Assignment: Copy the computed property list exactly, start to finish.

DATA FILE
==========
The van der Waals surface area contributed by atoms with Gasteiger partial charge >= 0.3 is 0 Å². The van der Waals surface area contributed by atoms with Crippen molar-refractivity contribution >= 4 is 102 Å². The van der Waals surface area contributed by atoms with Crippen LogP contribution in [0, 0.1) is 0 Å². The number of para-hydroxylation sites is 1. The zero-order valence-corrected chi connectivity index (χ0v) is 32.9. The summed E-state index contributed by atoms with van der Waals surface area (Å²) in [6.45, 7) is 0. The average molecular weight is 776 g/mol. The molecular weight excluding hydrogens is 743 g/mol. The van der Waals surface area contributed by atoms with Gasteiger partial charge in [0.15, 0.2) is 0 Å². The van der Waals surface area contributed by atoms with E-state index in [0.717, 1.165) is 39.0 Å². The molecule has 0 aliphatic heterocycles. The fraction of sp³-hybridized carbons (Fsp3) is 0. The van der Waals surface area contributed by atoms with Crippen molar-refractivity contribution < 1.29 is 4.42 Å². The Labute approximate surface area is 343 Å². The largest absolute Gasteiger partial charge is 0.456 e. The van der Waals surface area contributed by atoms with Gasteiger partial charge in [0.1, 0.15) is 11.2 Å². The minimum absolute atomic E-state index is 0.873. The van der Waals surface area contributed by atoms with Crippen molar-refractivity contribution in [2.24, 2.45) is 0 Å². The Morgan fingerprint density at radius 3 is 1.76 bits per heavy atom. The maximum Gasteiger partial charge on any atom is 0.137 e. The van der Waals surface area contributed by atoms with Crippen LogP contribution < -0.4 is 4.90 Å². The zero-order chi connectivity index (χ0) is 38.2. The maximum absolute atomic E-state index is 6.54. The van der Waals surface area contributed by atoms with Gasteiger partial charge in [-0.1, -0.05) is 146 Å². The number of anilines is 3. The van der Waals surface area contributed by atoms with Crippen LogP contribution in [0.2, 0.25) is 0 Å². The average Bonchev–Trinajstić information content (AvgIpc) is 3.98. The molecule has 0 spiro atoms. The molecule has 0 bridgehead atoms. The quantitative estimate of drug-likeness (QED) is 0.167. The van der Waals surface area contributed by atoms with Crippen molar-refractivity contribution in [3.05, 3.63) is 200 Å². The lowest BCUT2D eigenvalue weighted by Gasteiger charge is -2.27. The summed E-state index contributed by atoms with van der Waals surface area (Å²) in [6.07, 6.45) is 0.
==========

The van der Waals surface area contributed by atoms with Gasteiger partial charge >= 0.3 is 0 Å². The van der Waals surface area contributed by atoms with Crippen molar-refractivity contribution >= 4 is 102 Å². The van der Waals surface area contributed by atoms with Crippen LogP contribution in [0, 0.1) is 0 Å². The number of para-hydroxylation sites is 1. The zero-order valence-corrected chi connectivity index (χ0v) is 32.9. The summed E-state index contributed by atoms with van der Waals surface area (Å²) in [6.45, 7) is 0. The average molecular weight is 776 g/mol. The molecular weight excluding hydrogens is 743 g/mol. The van der Waals surface area contributed by atoms with Gasteiger partial charge in [0.15, 0.2) is 0 Å². The van der Waals surface area contributed by atoms with E-state index in [0.717, 1.165) is 39.0 Å². The molecule has 0 aliphatic heterocycles. The fraction of sp³-hybridized carbons (Fsp3) is 0. The van der Waals surface area contributed by atoms with Crippen molar-refractivity contribution < 1.29 is 4.42 Å². The Labute approximate surface area is 343 Å². The largest absolute Gasteiger partial charge is 0.456 e. The van der Waals surface area contributed by atoms with Gasteiger partial charge in [0.1, 0.15) is 11.2 Å². The minimum absolute atomic E-state index is 0.873. The van der Waals surface area contributed by atoms with Crippen molar-refractivity contribution in [2.24, 2.45) is 0 Å². The Morgan fingerprint density at radius 3 is 1.76 bits per heavy atom. The maximum Gasteiger partial charge on any atom is 0.137 e. The van der Waals surface area contributed by atoms with Crippen LogP contribution < -0.4 is 4.90 Å². The zero-order chi connectivity index (χ0) is 38.2. The maximum absolute atomic E-state index is 6.54. The van der Waals surface area contributed by atoms with Gasteiger partial charge in [-0.1, -0.05) is 146 Å². The number of anilines is 3. The van der Waals surface area contributed by atoms with Crippen LogP contribution in [0.2, 0.25) is 0 Å². The average Bonchev–Trinajstić information content (AvgIpc) is 3.98. The molecule has 0 spiro atoms. The molecule has 0 bridgehead atoms. The quantitative estimate of drug-likeness (QED) is 0.167. The van der Waals surface area contributed by atoms with Crippen molar-refractivity contribution in [3.05, 3.63) is 200 Å². The lowest BCUT2D eigenvalue weighted by Gasteiger charge is -2.27. The summed E-state index contributed by atoms with van der Waals surface area (Å²) in [6.07, 6.45) is 0.